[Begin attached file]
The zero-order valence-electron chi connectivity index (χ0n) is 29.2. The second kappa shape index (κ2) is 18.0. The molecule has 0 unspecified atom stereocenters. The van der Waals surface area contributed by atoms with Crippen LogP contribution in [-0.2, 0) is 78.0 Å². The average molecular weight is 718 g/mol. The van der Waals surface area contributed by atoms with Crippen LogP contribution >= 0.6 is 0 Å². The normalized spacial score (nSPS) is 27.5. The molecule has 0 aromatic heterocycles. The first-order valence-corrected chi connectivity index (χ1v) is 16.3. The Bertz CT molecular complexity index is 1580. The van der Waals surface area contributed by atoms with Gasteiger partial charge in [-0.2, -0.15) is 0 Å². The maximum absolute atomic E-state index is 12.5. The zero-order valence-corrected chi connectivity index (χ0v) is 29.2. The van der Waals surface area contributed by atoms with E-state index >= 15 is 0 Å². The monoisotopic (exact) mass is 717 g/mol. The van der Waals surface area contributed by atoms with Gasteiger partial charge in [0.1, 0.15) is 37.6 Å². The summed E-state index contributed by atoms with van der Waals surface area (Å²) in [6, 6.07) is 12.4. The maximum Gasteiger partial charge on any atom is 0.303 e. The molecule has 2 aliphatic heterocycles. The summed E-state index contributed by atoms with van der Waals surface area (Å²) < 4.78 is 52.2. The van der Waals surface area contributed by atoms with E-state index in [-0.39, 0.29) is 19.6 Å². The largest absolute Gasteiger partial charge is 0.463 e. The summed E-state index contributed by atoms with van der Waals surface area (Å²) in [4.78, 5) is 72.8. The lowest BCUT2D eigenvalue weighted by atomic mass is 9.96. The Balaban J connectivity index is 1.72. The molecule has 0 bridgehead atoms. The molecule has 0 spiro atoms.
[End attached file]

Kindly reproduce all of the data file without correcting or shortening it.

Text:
The zero-order valence-electron chi connectivity index (χ0n) is 29.2. The second kappa shape index (κ2) is 18.0. The molecule has 0 unspecified atom stereocenters. The van der Waals surface area contributed by atoms with Crippen LogP contribution in [-0.2, 0) is 78.0 Å². The average molecular weight is 718 g/mol. The van der Waals surface area contributed by atoms with Crippen LogP contribution >= 0.6 is 0 Å². The normalized spacial score (nSPS) is 27.5. The molecule has 0 aromatic heterocycles. The first-order valence-corrected chi connectivity index (χ1v) is 16.3. The Bertz CT molecular complexity index is 1580. The van der Waals surface area contributed by atoms with Gasteiger partial charge in [-0.2, -0.15) is 0 Å². The maximum absolute atomic E-state index is 12.5. The zero-order valence-corrected chi connectivity index (χ0v) is 29.2. The van der Waals surface area contributed by atoms with E-state index >= 15 is 0 Å². The monoisotopic (exact) mass is 717 g/mol. The van der Waals surface area contributed by atoms with Gasteiger partial charge in [0.1, 0.15) is 37.6 Å². The summed E-state index contributed by atoms with van der Waals surface area (Å²) in [6, 6.07) is 12.4. The maximum Gasteiger partial charge on any atom is 0.303 e. The molecule has 2 aliphatic heterocycles. The summed E-state index contributed by atoms with van der Waals surface area (Å²) < 4.78 is 52.2. The van der Waals surface area contributed by atoms with E-state index in [-0.39, 0.29) is 19.6 Å². The largest absolute Gasteiger partial charge is 0.463 e. The summed E-state index contributed by atoms with van der Waals surface area (Å²) in [4.78, 5) is 72.8. The lowest BCUT2D eigenvalue weighted by atomic mass is 9.96. The Balaban J connectivity index is 1.72. The molecule has 0 bridgehead atoms. The molecule has 0 spiro atoms.